The following is a detailed statement of the space which would be left vacant in various parts of the Museum by the removal of the above collections. . . . .

Then follows an enumeration, first, of the space left vacant by the removal of the Geological, Palaeontological, and Mineralogical Collections, amounting in the whole to an area of twenty thousand one hundred and thirty-five feet; secondly, of the space left vacant by the removal of the Zoological Collection, amounting to an area of thirtyfive thousand four hundred and twenty-eight feet; thirdly, of the space left vacant by the removal of the Botanical Collection, amounting to five thousand nine hundred feet; and, finally, of the space left vacant by the removal of the Ethnological Collection, namely, a room on the south side of the upper floor, marked ‘ 3 ’ on the plan, ninety-four feet by twenty-four, giving an area of two thousand two hundred

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and fifty-six feet; and giving, in the whole, an aggregate area of sixty-five thousand and seventy-nine feet.

Having enumerated the collections which might, with propriety and advantage, be removed from the British Museum, and stated the extent of new accommodation which would consequently be gained for other collections, the Committee proceeded to consider, in the words of the Treasury Minute, ‘the two important questions—first, of such final enlargement and alterations of the present buildings as the site may still admit, and as may be conducive to the best arrangement of the interior; secondly, of the redistribution of the augmented space among the several collections that are to remain permanently at the Museum, among which, of course, my Lords give the chief place to the Library Departments and the Antiquities.’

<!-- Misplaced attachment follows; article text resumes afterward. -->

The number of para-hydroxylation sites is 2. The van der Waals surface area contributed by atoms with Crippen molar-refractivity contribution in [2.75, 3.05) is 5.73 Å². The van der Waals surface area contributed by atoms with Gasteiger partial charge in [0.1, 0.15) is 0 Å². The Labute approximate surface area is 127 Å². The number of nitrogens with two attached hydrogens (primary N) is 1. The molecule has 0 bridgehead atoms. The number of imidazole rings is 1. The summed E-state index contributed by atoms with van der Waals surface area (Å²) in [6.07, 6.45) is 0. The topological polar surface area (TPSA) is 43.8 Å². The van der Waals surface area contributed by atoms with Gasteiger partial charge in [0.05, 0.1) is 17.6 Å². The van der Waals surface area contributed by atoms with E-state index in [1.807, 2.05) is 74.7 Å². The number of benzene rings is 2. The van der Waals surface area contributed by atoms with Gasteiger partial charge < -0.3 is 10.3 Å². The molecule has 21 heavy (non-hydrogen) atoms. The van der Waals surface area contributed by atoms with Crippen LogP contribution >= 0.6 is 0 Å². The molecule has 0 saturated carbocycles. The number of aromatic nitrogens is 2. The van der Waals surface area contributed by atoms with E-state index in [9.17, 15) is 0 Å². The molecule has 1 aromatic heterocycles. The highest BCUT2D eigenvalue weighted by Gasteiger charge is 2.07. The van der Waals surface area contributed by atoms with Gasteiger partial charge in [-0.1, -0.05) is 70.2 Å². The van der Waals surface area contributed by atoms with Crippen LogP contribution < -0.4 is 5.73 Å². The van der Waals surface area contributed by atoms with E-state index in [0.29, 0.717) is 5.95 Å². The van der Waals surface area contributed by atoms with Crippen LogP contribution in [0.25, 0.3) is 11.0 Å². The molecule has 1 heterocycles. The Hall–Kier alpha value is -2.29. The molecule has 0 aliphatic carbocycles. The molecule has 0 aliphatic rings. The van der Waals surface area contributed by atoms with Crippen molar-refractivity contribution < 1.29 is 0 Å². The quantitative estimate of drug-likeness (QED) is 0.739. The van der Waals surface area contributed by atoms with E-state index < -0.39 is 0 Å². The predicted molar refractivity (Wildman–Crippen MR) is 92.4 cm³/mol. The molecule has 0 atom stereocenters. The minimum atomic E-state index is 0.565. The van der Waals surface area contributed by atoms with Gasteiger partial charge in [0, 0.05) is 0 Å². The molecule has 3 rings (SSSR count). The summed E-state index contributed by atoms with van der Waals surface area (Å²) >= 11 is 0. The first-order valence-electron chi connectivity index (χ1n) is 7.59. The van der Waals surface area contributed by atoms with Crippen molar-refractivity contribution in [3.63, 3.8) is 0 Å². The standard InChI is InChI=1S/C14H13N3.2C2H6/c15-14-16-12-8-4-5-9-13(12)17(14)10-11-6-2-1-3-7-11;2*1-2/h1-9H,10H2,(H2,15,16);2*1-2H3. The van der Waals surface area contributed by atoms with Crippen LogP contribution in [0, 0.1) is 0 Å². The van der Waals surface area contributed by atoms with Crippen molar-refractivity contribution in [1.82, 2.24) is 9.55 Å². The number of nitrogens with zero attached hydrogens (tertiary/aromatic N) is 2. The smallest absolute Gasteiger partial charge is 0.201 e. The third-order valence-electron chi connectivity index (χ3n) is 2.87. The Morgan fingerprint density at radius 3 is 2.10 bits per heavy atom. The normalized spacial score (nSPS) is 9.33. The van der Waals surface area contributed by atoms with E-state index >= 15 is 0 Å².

The Committee, agreeing with their Lordships that the chief claims in the redistribution of the augmented space are those of the Antiquities and of the Library Departments, then proceed to say that—

They have thought themselves bound also to pay attention to certain other important purposes, to which a. portion of the space to be obtained by alterations within and by building on some remaining spots of unoccupied ground, might be beneficially applied.

Your Committee have, in the first place, had their attention drawn to that part of the existing buildings appropriated to the administrative department of the Museum. The want of space for clerks, for Museum publications, for stationery, for the archives of the Trust, for papers of all descriptions, for the transaction of business with oflicers and servants of the Trustees, and with tradesmen, as well as the want of a waitingroom for strangers of all ranks who have to attend on the Trustees, or wish to have interviews with their chief officer or any of the persons attached to his office, is the cause! of great embarrassment and discomfort. To which is to be added the inconvenience caused by the unsuitable arrangement of the rooms, which renders those who occupy them liable to perpetual interruptions. Moreover, by the strict rule forbidding the admission of artificial light into the Museum, the period of available working time is occasionally much abridged. Another site